English feminist writer
Mary Astell (Newcastle-upon-Tyne, 12 November 1666 – Londres, 11 May 1731) was an English feminist writer and rhetorician. Her advocacy of equal educational opportunities for women has earned her the title "the first English feminist."
- The numberless treatises of antiquities, philosophy, mathematics, natural and other history ... written originally in, or translated to our tongue are sufficient to lead us a great way into any science our curiosity shall prompt us to. The greatest difficulty we struggled with, was the want of a good art of reasoning, which we had not, that I know of, till that defect was supplied by Locke, whose Essay on Human Understanding makes large amends for the want of all others in that kind.
- Again, if Absolute Sovereignty be not necessary in a State, how comes it to be so in a family? Or if in a Family why not in a State; since no Reason can Be alle'd for the one that will not hold more strongly for the other?
- As quoted in Mary Astell: Reason, Gender, Faith, p. 203, by William Kolbrener. Editor Michal Michelson. Editorial Routledge, 2016. ISBN 1317100093.
- An ill husband may deprive a wife of the comfort and quiet of her life, give occasion of exercising her virtue, try her patience and fortitude to the utmost, which is all he can do; it is herself only that can accomplish her ruin.
- As quoted in The Whole duty of a woman: female writers in seventeenth century England, p. 157, by Angeline Goreau. Editorial Dial Press, 1985. ISBN 0385278780.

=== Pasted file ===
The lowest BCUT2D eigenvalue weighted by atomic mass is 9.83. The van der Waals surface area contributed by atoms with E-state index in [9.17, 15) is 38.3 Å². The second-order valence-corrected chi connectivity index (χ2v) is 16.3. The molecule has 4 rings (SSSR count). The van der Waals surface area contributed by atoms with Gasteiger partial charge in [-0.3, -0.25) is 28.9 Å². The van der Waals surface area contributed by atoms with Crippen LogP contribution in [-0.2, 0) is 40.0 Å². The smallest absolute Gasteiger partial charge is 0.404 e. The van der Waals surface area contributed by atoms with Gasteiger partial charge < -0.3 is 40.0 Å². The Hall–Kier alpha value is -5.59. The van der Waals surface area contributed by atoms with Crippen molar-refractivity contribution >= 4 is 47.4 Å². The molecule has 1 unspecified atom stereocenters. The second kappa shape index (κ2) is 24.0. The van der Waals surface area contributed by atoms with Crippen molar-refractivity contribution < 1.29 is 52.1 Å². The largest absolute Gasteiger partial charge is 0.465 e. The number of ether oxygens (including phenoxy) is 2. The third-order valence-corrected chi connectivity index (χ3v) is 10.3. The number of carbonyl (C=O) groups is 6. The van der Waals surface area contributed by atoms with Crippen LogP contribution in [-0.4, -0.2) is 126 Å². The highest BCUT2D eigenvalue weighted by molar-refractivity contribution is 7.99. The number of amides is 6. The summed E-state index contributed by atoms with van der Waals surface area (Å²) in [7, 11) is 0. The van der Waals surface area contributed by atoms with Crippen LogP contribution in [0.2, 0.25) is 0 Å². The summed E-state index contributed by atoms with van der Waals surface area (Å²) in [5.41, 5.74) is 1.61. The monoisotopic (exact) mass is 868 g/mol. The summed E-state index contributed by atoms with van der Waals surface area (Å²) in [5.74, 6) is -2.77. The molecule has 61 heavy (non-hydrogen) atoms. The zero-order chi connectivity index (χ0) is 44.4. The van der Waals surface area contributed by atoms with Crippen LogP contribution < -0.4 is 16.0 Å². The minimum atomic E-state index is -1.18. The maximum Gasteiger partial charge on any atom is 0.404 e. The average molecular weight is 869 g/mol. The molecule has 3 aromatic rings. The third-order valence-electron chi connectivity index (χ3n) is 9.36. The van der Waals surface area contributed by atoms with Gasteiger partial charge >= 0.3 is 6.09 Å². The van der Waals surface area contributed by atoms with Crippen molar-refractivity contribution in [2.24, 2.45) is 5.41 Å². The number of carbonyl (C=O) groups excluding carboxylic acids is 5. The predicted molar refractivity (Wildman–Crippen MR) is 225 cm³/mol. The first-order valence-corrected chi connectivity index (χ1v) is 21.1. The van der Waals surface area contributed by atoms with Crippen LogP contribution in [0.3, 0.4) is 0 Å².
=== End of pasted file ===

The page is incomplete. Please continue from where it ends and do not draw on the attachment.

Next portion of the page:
- Is it the being tied to One that offends us? Why this ought rather to recommend it to us, and would really do so, were we guided by reason, and not by humor and brutish passion. He who does not make friendship the chief inducement of his choice, and prefer it before any other consideration does not deserve a good wife, and therefore should not complain if he goes without one...
The Christian institution of marriage provides the best that may be for domestic quiet and content, and for the education of children.
- As quoted in Women's Political & Social Thought: An Anthology, p. 112. Editors Hilda L. Smith, Berenice A. Carroll. Editorial Indiana University Press, 2000. ISBN 0253337585.
- Thus, whether it be wit or beauty that a man’s in love with, there are no great hopes of a lasting happiness; beauty, with all the helps of arts, is of no long date; the more it is , the sooner it decays; and he, who only or chiefly chose for beauty, will in a little time find the same reason for another choice.
- Reflection upon Marriage, as quoted in Astell: Political Writings, p. 42, by Mary Astell, Editor Patricia Springborg. Editorial Cambridge University Press, 1996. ISBN 0521428459.
- She must be a fool with a witness, who can believe a man, proud and vain as he is, will lay his boasted authority, the dignity and prerogative of his sex, on moment at her feet, but in prospect of taking it up again to more advantage; he may call himself her slave a few days, but it is only in order to make her his all the rest of his life.
- Reflection upon Marriage, as quoted in Astell: Political Writings, p. 44.
- The better our lot is in this world, and the more we have of it, the greater is our leisure to prepare for the next; we have the more opportunity to exercise that God-like quality, to taste that divine pleasure, doing good to the bodies and souls of those beneath us.